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## Main Question or Discussion Point

here is a fairly simple question... is the purpose of quantum gravity to relate gravitation/relativity to our understanding of quantum machanics as is? im not entirely sure on this, could someone explain

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here is a fairly simple question... is the purpose of quantum gravity to relate gravitation/relativity to our understanding of quantum machanics as is? im not entirely sure on this, could someone explain

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and yes i know it has only been theorized.....

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professor said:here is a fairly simple question... is the purpose of quantum gravity to relate gravitation/relativity to our understanding of quantum machanics as is? im not entirely sure on this, could someone explain

The various quantum gravity programs are aimed at a consistent method of quantizing gravity that reduces to general relativity in the h -> 0 limit. Techniques of quantization used are the ones that have been developed for other quantum theories, especially quantum field theory.

Whether this quantization, if it is achieved will support "quantum mechanics as it is", by which I suppose you mean the Standard Model of particle physics, will be a matter of experiment. A theory of quantum gravity that wound up flatly denying what theory and experiment have shown us would be regarded as a failure.

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The purpose of quantum gravity is to create a unified and consistent theory that reconciles quantum mechanics with general relativity, i.e., explains all the phenomena of both theories, and perhaps to predict new phenomena.professor said:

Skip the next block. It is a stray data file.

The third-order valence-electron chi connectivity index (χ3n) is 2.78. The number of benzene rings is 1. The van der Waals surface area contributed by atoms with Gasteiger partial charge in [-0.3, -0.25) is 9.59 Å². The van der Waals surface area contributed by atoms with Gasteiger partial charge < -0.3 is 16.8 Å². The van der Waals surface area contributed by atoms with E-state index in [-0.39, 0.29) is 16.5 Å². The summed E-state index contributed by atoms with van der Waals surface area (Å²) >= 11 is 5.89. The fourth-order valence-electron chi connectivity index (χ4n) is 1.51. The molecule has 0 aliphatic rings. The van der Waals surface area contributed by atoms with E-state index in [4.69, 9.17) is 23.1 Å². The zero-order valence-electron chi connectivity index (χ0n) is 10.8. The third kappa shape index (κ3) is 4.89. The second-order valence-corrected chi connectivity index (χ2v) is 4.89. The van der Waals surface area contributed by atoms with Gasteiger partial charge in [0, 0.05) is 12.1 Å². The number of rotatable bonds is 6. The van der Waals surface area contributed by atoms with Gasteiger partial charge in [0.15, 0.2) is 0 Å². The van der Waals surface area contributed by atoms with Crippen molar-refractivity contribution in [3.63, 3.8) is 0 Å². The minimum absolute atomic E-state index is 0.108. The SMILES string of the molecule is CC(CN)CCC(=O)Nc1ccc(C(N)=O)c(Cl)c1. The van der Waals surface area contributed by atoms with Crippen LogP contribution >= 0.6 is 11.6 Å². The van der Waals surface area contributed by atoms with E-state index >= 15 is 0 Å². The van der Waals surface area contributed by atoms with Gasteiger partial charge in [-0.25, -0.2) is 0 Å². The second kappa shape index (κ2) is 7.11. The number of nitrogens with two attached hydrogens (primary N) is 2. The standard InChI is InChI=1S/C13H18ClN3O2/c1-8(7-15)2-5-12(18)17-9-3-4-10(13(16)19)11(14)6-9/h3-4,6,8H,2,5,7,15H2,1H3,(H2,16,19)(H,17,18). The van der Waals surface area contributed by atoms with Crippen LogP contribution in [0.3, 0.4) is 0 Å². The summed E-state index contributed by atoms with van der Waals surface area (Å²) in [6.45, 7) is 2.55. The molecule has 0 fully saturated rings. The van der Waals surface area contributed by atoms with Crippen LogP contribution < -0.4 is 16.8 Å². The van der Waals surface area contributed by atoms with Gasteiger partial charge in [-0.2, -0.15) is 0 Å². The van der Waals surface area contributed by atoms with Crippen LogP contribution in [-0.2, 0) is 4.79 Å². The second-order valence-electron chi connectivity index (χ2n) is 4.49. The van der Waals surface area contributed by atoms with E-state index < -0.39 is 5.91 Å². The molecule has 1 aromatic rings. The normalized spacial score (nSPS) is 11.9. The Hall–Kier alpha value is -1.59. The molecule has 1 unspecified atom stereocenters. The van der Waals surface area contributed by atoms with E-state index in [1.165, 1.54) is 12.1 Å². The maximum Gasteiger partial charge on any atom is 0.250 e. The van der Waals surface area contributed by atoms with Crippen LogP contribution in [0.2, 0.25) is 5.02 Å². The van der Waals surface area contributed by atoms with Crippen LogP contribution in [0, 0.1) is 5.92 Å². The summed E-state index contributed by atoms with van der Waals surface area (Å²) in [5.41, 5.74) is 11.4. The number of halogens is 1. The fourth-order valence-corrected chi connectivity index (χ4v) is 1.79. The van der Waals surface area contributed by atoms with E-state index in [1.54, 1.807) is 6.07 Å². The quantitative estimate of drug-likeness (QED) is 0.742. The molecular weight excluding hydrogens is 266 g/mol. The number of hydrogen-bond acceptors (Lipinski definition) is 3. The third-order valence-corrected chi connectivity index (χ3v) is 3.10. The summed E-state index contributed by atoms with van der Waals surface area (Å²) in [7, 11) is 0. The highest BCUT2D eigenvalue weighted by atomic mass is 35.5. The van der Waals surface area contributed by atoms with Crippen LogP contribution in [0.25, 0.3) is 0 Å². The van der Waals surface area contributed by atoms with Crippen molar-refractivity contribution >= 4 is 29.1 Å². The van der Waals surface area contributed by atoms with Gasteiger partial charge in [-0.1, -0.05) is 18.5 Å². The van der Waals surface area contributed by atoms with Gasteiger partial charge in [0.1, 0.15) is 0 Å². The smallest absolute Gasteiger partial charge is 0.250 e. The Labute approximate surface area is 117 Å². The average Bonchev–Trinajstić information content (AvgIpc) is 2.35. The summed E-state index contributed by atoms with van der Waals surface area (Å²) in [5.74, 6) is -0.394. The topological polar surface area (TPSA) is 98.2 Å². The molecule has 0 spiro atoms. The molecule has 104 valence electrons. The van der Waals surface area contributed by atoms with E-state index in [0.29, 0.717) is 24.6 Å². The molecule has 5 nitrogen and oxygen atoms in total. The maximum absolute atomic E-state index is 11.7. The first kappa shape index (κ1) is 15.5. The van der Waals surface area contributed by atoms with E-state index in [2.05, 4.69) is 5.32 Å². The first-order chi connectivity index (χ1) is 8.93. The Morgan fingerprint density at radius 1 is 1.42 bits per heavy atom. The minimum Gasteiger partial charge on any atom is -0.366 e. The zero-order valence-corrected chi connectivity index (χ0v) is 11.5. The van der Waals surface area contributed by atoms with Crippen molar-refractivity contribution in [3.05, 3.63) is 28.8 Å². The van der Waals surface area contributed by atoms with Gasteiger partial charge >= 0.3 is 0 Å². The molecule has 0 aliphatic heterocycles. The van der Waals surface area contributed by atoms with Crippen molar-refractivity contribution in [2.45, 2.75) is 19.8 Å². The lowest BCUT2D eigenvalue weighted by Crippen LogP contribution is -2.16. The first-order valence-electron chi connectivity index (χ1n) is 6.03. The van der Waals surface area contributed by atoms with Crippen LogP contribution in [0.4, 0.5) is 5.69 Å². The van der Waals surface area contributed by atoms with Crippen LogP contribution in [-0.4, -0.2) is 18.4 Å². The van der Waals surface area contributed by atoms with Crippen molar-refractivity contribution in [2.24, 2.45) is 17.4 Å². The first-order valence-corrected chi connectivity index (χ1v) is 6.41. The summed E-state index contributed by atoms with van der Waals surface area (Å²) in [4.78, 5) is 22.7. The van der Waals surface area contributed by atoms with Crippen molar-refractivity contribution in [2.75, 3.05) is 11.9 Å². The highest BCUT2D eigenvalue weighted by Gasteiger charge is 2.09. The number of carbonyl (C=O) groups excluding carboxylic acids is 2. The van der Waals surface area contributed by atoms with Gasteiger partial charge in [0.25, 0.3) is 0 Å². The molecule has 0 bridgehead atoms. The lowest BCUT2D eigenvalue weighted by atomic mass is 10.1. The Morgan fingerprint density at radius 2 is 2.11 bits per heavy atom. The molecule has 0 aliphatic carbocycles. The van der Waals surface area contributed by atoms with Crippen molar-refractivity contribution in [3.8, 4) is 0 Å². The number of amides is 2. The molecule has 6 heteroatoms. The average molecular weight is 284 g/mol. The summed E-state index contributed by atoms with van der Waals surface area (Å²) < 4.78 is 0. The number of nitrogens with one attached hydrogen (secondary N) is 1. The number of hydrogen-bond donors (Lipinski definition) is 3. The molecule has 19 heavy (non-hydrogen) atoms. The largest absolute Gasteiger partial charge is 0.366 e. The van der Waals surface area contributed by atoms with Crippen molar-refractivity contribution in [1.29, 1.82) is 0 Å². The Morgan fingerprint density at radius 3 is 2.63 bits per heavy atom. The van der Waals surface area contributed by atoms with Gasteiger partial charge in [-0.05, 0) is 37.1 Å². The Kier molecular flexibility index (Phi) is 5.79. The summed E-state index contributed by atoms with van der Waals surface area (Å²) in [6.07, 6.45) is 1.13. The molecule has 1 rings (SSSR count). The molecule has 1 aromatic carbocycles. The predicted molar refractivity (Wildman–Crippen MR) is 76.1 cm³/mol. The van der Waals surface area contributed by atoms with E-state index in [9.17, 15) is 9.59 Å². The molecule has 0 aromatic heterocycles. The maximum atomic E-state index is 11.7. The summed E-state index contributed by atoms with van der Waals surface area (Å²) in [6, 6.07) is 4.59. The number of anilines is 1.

The most obvious obstacle is that quantum mechanics has been developed on a background of Newtonian space and time, i.e., flat space-time without curvature, while general relativity views gravitation not as a force, but as curvature of space-time induced by mass. One approach that has been taken is to modify quantum mechanics to work with curved space-time. An alternative approach is to construct a theory of gravity largely equivalent to GR but in flat space-time and then to integrate the two theories. Both approaches have been used by eminent physicists. I believe, but am not sure, that a more serious problem is how to handle renormalization in the combined theories. (In quantum field theory, many divergent series arise, whose values are computed using a variety of rules of thumb for ordering terms. This "dippy" process, as Feynman called it, is "renormalization".)

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perfect...exaxtly what i was looking for